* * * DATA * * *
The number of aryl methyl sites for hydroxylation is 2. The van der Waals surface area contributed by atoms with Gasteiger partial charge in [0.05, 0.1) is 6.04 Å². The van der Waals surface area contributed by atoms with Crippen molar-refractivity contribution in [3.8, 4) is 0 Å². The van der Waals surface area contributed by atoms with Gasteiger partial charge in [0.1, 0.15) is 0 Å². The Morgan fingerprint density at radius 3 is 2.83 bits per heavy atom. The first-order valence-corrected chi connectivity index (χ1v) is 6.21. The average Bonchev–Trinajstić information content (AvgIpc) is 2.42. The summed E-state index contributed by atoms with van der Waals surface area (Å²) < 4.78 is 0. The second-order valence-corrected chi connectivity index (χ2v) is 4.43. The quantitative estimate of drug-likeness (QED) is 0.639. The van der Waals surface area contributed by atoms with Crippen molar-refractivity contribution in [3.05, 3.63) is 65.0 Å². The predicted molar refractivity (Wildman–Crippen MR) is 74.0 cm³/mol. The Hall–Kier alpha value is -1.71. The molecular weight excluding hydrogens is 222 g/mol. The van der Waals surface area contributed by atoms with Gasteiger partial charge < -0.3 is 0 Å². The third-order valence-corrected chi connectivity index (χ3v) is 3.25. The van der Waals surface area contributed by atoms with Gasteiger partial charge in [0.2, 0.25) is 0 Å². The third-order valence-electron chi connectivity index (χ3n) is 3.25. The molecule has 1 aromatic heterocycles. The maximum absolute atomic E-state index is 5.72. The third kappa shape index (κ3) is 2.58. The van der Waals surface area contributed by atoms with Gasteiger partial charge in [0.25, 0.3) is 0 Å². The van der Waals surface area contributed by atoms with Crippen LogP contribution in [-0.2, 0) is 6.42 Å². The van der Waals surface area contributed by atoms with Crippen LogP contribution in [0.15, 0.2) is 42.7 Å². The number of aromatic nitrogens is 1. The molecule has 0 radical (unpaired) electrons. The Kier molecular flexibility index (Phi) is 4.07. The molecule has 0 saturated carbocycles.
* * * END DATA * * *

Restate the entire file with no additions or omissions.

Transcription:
The number of aryl methyl sites for hydroxylation is 2. The van der Waals surface area contributed by atoms with Gasteiger partial charge in [0.05, 0.1) is 6.04 Å². The van der Waals surface area contributed by atoms with Crippen molar-refractivity contribution in [3.8, 4) is 0 Å². The van der Waals surface area contributed by atoms with Gasteiger partial charge in [0.1, 0.15) is 0 Å². The Morgan fingerprint density at radius 3 is 2.83 bits per heavy atom. The first-order valence-corrected chi connectivity index (χ1v) is 6.21. The average Bonchev–Trinajstić information content (AvgIpc) is 2.42. The summed E-state index contributed by atoms with van der Waals surface area (Å²) < 4.78 is 0. The second-order valence-corrected chi connectivity index (χ2v) is 4.43. The quantitative estimate of drug-likeness (QED) is 0.639. The van der Waals surface area contributed by atoms with Crippen molar-refractivity contribution in [3.05, 3.63) is 65.0 Å². The predicted molar refractivity (Wildman–Crippen MR) is 74.0 cm³/mol. The Hall–Kier alpha value is -1.71. The molecular weight excluding hydrogens is 222 g/mol. The van der Waals surface area contributed by atoms with Gasteiger partial charge < -0.3 is 0 Å². The third-order valence-corrected chi connectivity index (χ3v) is 3.25. The van der Waals surface area contributed by atoms with Gasteiger partial charge in [0.2, 0.25) is 0 Å². The third-order valence-electron chi connectivity index (χ3n) is 3.25. The molecule has 1 aromatic heterocycles. The maximum absolute atomic E-state index is 5.72. The third kappa shape index (κ3) is 2.58. The van der Waals surface area contributed by atoms with Gasteiger partial charge in [0.25, 0.3) is 0 Å². The van der Waals surface area contributed by atoms with Crippen LogP contribution in [-0.2, 0) is 6.42 Å². The van der Waals surface area contributed by atoms with Crippen LogP contribution in [0.15, 0.2) is 42.7 Å². The number of aromatic nitrogens is 1. The molecule has 0 radical (unpaired) electrons. The Kier molecular flexibility index (Phi) is 4.07. The molecule has 0 saturated carbocycles.